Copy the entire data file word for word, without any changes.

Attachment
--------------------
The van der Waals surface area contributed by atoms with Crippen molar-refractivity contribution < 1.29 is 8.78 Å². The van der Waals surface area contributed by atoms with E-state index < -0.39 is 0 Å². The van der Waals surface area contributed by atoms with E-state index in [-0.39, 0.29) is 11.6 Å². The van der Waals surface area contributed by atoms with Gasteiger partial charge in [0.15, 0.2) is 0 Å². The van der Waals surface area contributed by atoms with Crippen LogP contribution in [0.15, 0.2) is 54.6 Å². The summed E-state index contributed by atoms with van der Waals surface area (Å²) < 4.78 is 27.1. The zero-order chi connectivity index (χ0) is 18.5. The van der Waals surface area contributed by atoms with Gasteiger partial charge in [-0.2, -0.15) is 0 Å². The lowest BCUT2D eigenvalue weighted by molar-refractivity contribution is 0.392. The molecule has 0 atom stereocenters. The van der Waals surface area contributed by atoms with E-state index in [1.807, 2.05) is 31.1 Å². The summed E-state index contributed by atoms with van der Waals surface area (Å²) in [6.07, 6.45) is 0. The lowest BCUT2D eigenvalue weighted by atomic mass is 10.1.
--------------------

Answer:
The van der Waals surface area contributed by atoms with Crippen molar-refractivity contribution < 1.29 is 8.78 Å². The van der Waals surface area contributed by atoms with E-state index < -0.39 is 0 Å². The van der Waals surface area contributed by atoms with E-state index in [-0.39, 0.29) is 11.6 Å². The van der Waals surface area contributed by atoms with Gasteiger partial charge in [0.15, 0.2) is 0 Å². The van der Waals surface area contributed by atoms with Crippen LogP contribution in [0.15, 0.2) is 54.6 Å². The summed E-state index contributed by atoms with van der Waals surface area (Å²) < 4.78 is 27.1. The zero-order chi connectivity index (χ0) is 18.5. The van der Waals surface area contributed by atoms with Gasteiger partial charge in [-0.2, -0.15) is 0 Å². The lowest BCUT2D eigenvalue weighted by molar-refractivity contribution is 0.392. The molecule has 0 atom stereocenters. The van der Waals surface area contributed by atoms with E-state index in [1.807, 2.05) is 31.1 Å². The summed E-state index contributed by atoms with van der Waals surface area (Å²) in [6.07, 6.45) is 0. The lowest BCUT2D eigenvalue weighted by atomic mass is 10.1.